In the begining plans for the canal anticipated a connection with the Thames, thus it was known officially as the Croydon and Rotherhithe Canal. The Grand Surrey Canal Company were the ones who made the river connection and the Croydon company had to settle for a junction near Coldblow Lane, in the vicinity of New Cross. The un-named location for want of description and consistency with the Grand Surrey feature was entitled Coldblow Junction by London Canals. It is sometimes referred to as the junction near Hatcham.

After closure of the Croydon Canal, the route as far as Lock 1 became the Coldblow branch off the Grand Surrey. This final remnant of the Croydon was eventually reduced to a mere wharf, whose task was to provide an interchange point between the London and Croydon railway and the Grand Surrey Canal. The Coldblow section was last used about 1965.

LH picture used by permission Croydon Local Studies Library. The colour picture shows the junction of Surrey Canal Road and Mercury Way.

The colour picture shows the junction of Surrey Canal Road and Mercury Way. The Grand Surrey, closed in 1971, remained watered until infilling during 1978 for the new Surrey Canal Road. The alignments of the two pictures are very similar. The pavement on the right hand side of Mercury Way is the centre of the canal, and it ran through where the car park and lawns for housing on the right are. It rejoins the road’s alignment further along. An article in Canal Boat & Inland Waterways for December 2003 (p82-83) featured the Grand Surrey Canal – it claimed that the junction of the Croydon and the Grand Surrey is where Juno Way now meets Surrey Canal Road – this is on the wrong side of the railway!

Upon seeing this old picture, it did not seem possible this was Coldblow.A survey of the area confirmed that this picture depicts the former junction with the Croydon Canal. One puzzle is the railway at the back of the photograph. This seems to dive under the canal.. In fact it went through a short tunnel under the London and Brighton line at a lower level than the canal itself. This tunnel is shown below, and served a branch to Deptford Wharf (opened 1849 closed 1964.)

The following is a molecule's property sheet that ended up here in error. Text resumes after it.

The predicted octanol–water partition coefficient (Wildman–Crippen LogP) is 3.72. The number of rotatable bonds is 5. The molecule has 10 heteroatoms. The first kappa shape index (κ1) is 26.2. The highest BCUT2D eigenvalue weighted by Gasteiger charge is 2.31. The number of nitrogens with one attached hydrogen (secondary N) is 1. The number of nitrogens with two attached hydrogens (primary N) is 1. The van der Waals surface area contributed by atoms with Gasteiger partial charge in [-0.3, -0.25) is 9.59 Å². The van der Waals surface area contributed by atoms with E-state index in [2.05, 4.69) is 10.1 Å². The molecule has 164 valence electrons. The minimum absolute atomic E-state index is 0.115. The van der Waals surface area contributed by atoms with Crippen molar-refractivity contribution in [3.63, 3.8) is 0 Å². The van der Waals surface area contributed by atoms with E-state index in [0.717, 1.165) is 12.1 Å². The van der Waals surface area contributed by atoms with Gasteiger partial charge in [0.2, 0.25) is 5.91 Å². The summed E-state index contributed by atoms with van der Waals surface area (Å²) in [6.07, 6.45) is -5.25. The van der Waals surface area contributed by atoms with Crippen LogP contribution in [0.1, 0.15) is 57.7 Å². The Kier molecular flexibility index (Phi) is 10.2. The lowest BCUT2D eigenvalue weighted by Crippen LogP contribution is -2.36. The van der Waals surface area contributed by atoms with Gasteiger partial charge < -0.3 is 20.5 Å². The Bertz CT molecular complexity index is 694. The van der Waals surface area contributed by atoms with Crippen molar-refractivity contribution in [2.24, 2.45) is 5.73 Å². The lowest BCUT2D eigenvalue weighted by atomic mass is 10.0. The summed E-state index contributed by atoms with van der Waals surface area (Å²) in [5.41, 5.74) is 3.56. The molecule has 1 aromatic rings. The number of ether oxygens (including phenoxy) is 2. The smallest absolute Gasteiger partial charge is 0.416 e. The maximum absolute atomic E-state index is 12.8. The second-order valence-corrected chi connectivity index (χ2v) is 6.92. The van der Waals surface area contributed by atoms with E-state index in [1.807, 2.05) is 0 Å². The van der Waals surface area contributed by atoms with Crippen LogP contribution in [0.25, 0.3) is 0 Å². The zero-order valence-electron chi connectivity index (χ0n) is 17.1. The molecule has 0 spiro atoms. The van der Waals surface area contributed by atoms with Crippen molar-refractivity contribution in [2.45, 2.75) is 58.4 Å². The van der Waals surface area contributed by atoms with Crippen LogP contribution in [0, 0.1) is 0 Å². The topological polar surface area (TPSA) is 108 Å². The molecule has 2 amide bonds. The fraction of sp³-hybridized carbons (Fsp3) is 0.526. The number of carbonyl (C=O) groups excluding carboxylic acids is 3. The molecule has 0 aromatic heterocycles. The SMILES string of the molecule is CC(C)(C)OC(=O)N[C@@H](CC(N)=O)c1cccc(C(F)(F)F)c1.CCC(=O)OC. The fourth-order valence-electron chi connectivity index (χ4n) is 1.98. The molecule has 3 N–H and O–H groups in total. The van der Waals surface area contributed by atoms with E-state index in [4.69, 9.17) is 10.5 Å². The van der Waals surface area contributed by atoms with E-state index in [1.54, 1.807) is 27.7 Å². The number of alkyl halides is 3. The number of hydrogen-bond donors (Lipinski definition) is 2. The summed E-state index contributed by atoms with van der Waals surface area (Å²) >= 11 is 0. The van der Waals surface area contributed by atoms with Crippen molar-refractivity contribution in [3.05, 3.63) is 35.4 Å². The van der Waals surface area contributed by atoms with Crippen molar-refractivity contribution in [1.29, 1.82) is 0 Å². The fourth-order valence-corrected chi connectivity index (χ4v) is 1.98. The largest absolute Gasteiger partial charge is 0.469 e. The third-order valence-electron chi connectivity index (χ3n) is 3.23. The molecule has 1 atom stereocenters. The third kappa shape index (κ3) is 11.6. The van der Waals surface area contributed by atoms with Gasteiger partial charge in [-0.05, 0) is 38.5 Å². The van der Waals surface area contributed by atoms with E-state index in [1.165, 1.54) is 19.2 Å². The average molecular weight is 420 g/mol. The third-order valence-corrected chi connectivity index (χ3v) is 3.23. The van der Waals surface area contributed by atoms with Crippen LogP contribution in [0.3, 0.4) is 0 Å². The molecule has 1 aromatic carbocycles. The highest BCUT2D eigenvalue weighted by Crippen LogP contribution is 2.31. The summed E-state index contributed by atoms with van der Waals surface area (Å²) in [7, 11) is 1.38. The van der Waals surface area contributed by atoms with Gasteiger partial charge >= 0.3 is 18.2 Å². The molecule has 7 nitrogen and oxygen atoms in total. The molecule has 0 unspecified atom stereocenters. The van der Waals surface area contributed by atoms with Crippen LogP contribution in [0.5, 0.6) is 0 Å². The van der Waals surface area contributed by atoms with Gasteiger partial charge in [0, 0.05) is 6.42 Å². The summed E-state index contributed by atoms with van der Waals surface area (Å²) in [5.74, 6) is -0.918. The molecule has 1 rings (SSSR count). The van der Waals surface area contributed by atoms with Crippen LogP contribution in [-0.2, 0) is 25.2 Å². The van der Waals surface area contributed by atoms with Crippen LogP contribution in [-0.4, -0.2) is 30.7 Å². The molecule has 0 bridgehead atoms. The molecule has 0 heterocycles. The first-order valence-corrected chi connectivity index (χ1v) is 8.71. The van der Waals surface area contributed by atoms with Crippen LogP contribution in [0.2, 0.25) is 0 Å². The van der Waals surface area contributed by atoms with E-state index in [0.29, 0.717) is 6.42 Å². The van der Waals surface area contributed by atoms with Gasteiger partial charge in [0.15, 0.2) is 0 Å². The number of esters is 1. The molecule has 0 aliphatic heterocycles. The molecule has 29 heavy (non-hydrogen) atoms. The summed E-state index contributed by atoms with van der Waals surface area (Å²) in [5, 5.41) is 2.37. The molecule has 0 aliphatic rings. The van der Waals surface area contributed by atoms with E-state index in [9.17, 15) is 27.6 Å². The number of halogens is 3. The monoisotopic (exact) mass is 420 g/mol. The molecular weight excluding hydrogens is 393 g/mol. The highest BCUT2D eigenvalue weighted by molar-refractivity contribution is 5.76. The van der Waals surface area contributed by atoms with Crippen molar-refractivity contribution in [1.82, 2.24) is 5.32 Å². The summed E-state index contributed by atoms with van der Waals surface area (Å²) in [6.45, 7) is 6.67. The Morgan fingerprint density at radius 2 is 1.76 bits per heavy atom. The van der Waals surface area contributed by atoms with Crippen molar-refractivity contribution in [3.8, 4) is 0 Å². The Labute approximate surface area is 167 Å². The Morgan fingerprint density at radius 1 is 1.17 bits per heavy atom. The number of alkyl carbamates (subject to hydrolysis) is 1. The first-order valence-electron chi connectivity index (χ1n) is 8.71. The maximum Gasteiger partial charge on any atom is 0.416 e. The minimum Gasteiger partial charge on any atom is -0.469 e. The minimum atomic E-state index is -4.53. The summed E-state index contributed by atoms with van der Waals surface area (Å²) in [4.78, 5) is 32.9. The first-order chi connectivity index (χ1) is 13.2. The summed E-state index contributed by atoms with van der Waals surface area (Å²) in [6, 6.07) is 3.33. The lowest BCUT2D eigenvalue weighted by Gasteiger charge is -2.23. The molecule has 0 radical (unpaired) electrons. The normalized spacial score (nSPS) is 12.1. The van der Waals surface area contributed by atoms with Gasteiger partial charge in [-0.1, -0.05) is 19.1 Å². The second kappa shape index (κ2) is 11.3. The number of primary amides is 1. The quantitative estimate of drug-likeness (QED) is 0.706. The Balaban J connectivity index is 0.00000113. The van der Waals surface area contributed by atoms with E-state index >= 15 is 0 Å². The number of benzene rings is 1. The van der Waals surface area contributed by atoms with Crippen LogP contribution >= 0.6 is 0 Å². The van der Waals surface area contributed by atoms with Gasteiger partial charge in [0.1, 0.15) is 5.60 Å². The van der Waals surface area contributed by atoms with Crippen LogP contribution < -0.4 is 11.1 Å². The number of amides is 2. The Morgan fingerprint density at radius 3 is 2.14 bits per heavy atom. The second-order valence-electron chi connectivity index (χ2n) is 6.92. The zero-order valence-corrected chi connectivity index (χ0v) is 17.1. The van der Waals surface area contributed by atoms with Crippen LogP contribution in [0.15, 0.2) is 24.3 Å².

Railway bridge and Myers Lane, SE14.

It is a bit difficult to keep track here, but bear in mind that the first pictures looked southwards along the canal route. This is Myers Lane, picture above left, which is part way along Mercury Way, and this is the view looking back towards the junction along the canal alignment. Mercury Way is out of sight behind trees on the right.The next picture (above right) is the approximate extent of the Coldblow Cut as seen in the black and white view. The location is identifable because almost directly behind is the entrance to the railway tunnel discussed earlier, and the railway followed the alignment where the cyclist can be seen, as it crossed the picture to enter the tunnel.

Mercury Way – one of the dustiest roads in London?

In dry weather Mercury Way must be one of the filthiest roads in London due to the number of lorries. These pictures, with lorries parked, show where it makes a ‘s’ bend into the canal’s alignment. Mercury Way now uses the canal line as far as Coldblow Lane.

Scenes at Coldblow Lane, near to the site of the canal’s first lock.

As seen above, the canal ran where these redundant railway lines can be seen in Coldblow Lane. Mercury Way is behind the photographer and to the right the canal enters the site of the former New Cross carriage yards, now a housing estate. Coldblow Lane is a long underpass through the railway embankment. In the next image (right), the line of trees follow the canal’s course, and the railway is on an embankment to the right of the trees. This vacant industrial land is now a housing estate adjacent to the railway. The canal ran to the right of the trees, its course now obliterated by the railway. Lock No. 1 was thought to be about here, but as Greenwoods 1830 map shows, there is an odd twist in the canal. Other maps do not suggest this odd ‘twist’ so lock No.1 was probably a bit further east – where the East London line curves to the London and Brighton route – see: New Cross Gate.

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